How much does adding compost to production agriculture soils reduce irrigation needs? Let’s do the math. Part V.2
Part 1 of Part V of our Drawdown series tackled the topic of irrigation, and laid the groundwork for Part 2, where we will do the math to calculate actual potential reductions in irrigation due to amending soils with recycled organics. Part 1 (aka Part V.1) covered the fundamentals of irrigation, reviewed key findings in the literature on carbon and water savings associated with efficient irrigation systems, and highlighted data on increased soil organic matter and water holding and infiltration capacity of the amended soil.
In Part 2, we take this knowledge and apply it to the drawdown of carbon, in particular for California. Drawdown (the project) focused on expensive, highly efficient irrigation. Most high value agriculture in California already uses this type of irrigation. Almonds and grapes are prime examples. In addition to the high value stuff, California also has plenty of acres in less intensive agriculture. Wheat and hay cover close to 25% of the harvested acreage in the state. Rangeland covers an additional 10 million acres.
Field crops accounted for 11% of California’s total agricultural revenue in 2015. This doesn’t take into account the revenue from the cows that graze on the rangeland. While these crops typically depend on the water that falls from the sky, a portion of the field crop acreage in California is irrigated. Economically it does not make any sense to install drip irrigation for these types of crops. This means the irrigation that is used is less efficient and water is wasted. Examples of irrigation rates include:
• Alfalfa: 664,300 acres @3.8 acre ft of water
• Wheat: 340,000 acres @ 2.1 acre ft of water
• Hay (other): 437,280 acres @ 2.8 acre ft of water
• Rangeland: 433,570 acres @ 2.0 acre ft of water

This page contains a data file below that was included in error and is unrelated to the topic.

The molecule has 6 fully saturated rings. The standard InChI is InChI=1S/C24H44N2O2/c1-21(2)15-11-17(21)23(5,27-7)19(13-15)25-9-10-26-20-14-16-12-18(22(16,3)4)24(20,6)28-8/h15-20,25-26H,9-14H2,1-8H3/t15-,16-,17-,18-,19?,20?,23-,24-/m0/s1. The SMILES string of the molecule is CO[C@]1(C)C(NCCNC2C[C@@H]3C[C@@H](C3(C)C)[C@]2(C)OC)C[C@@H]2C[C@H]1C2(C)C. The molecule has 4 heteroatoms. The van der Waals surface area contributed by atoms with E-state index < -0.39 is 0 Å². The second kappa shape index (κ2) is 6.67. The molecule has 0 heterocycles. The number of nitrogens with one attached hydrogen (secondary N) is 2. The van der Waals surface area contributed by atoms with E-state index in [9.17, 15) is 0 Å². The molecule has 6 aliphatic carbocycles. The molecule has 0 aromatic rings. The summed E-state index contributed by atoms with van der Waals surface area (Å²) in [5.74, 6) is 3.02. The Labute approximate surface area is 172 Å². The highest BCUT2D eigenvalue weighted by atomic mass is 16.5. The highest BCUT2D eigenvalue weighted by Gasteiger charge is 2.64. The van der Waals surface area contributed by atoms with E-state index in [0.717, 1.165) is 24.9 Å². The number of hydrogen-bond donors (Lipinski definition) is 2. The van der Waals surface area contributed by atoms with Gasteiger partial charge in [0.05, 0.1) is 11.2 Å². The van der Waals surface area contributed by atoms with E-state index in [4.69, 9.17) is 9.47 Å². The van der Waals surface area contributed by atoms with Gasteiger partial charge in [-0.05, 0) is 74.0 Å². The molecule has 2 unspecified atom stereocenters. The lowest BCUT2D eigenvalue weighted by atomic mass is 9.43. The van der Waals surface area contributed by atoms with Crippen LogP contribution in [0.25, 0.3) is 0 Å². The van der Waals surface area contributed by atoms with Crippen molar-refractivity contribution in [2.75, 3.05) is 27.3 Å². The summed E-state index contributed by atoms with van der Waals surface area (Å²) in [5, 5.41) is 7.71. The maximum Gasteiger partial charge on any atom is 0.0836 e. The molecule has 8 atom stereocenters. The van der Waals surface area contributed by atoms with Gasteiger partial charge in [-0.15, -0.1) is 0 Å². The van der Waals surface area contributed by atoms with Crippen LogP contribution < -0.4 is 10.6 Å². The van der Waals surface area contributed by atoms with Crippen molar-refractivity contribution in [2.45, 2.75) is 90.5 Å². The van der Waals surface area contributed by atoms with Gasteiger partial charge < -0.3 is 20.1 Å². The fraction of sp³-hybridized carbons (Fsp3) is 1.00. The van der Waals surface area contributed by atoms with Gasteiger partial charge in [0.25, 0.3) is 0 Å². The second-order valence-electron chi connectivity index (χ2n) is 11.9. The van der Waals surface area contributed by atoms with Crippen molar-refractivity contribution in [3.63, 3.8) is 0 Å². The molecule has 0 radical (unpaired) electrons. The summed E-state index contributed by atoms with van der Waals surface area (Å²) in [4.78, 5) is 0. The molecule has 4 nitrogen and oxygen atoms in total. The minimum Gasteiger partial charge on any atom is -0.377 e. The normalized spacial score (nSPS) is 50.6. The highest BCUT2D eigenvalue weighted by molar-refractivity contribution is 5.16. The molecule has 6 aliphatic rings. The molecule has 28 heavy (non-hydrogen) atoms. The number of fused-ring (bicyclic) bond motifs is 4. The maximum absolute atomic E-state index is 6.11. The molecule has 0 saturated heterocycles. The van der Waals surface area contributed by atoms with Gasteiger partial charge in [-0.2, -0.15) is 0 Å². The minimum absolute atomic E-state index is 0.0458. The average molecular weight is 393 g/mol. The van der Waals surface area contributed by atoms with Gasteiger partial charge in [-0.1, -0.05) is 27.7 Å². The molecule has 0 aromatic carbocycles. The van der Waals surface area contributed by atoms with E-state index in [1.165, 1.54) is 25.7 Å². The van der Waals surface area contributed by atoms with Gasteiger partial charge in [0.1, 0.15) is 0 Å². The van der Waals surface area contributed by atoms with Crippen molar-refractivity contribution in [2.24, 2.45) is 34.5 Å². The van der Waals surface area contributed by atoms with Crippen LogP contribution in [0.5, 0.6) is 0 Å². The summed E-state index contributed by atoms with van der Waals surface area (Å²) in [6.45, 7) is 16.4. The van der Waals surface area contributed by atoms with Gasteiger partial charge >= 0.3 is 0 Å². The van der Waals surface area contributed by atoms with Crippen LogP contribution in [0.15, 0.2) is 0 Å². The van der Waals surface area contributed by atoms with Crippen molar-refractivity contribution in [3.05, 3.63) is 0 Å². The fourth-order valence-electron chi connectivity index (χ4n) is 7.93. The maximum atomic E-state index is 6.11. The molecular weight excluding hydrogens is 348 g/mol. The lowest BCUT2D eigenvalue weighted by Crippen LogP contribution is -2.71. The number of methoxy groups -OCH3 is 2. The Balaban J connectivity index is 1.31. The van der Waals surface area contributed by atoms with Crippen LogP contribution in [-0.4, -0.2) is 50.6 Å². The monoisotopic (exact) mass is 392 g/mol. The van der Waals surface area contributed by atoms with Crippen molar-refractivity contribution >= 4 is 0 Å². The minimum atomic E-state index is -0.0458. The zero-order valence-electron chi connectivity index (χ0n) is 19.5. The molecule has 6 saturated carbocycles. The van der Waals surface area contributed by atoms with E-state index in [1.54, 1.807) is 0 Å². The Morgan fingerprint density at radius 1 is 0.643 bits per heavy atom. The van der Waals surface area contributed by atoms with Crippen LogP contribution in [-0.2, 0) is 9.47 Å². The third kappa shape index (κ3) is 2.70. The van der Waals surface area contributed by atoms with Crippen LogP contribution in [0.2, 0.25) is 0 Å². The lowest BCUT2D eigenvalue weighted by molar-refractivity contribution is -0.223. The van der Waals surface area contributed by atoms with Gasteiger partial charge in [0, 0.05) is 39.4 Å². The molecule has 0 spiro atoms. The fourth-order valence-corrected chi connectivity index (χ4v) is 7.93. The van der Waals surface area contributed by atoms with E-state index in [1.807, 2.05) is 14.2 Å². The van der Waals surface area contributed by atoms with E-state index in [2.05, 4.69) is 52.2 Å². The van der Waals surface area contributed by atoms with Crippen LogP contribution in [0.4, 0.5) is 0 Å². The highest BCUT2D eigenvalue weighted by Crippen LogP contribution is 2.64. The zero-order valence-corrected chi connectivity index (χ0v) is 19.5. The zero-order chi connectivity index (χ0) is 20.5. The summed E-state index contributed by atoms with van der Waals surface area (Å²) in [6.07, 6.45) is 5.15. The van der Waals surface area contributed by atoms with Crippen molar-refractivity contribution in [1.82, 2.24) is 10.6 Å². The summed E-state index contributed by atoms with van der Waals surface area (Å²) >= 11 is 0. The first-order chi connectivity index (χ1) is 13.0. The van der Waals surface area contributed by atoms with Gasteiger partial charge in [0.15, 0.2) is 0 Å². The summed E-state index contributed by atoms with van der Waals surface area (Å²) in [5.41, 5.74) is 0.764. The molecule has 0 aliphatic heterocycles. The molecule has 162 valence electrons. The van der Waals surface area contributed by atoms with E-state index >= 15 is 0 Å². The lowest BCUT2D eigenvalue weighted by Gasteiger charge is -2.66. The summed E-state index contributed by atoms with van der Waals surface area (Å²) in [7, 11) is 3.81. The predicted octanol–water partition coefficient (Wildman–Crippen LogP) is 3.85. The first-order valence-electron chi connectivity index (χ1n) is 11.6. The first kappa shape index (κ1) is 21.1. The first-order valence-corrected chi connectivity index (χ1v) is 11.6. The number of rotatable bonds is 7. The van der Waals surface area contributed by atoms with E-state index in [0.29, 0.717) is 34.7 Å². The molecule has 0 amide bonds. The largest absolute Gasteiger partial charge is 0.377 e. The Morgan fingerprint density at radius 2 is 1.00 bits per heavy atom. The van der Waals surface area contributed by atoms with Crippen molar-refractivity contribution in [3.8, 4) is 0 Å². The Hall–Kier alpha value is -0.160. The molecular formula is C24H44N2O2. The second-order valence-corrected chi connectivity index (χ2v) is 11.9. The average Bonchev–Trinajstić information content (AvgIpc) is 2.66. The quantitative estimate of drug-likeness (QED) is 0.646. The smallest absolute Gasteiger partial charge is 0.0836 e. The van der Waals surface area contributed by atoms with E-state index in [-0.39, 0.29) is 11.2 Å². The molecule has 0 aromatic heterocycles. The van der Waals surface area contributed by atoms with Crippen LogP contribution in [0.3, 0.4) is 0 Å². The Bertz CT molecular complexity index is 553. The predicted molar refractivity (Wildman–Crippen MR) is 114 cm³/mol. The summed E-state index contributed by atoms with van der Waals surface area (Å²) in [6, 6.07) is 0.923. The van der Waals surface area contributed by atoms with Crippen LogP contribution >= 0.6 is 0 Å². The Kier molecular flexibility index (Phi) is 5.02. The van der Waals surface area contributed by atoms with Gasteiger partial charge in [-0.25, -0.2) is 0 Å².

What would happen if compost were added to this mix? The literature cited Part V.1 predicts that with enough compost, you are likely to see more than double the available water in soil. Saying that you would see a 25% increase sounds reasonable.
Sharpen Your Pencils
Let’s do the math.
1. Take the total number of acres under irrigation for these crops: 664,300 (alfalfa)+ 340,000 (wheat) + 437,280 (hay), + 433,570 (rangeland) = 1.875 million acres
2. Calculate the total amount of water x that acreage: 2.5 million (alfalfa) + 0.7 million (wheat) + 1.22 million (hay)+ 0.87 million (rangeland) acre feet = 5.33 million acre feet of water
3. One acre foot — = 325,850 gallons — is the amount of water it takes to cover 1 acre to a depth of 1 ft . That’s a significant amount of water.
4. If we figure that using compost would mean that you need 25% less water that leaves you with: 5.33 x 0.25 (25%) = 1.33 million acre feet extra of water
5. How much is that on people terms? Figure that a person uses 100 gallons of water a day:
1.33 million acre feet x 325,850 gallons of water per acre ft/100 gallons per person per day/365 days in a year = enough water for 11.9 million people a year.
Now, I am not sure what the energy savings associated with that might be or how that would impact the Drawdown ranking. I can tell you that it would impact the water balance in California in a good way.
How Much Compost Is Needed?
The drawback (not the drawdown) here is how much compost you would need. Remember from Part V.1 that it took high rates of compost to get those changes in soil water holding capacity. So let’s say 100 tons/acre is realistic. We have 1.875 million acres that need this compost to see that change. A brand new paper by Harrison et al looked at the amount of compost that will be generated in California with the SB1383 law.
Using total organic waste and assuming that only 55% remains after composting:
1. 20.7 million tons of waste * 0.55= 11.4 million tons of compost
2. If we apply 100 tons/acre of that compost, each year you could treat:
11.4 million tons/ 100 tons per acre = 113,850 acres
3. We have 1.875 million acres that needs the compost:
1.875 million acres/ 113,850 acres per year = 16+ years.
It would take more than 16 years’ worth of compost to get us that water savings. That also means that all of the other crops that use compost/depend on compost would be SOL (sh** outta luck) for those 16 years.
The take home is that compost and other organics improve soil physical properties. One of those properties is water retention. This is not news. This is something that we’ve known for a long time. As a result of laws like CA SB1383 we’ll have more compost to put on soils. The news here is the additional quantity of compost and the broader context to appreciate its value. Back in the 1970s, we didn’t focus on climate change or water shortages. Now we do. Not taking advantage of this solution — that would be the waste.
Sally Brown, BioCycle’s Senior Adviser and long-time Connections columnist, is a Research Professor in the College of the Environment at the University of Washington.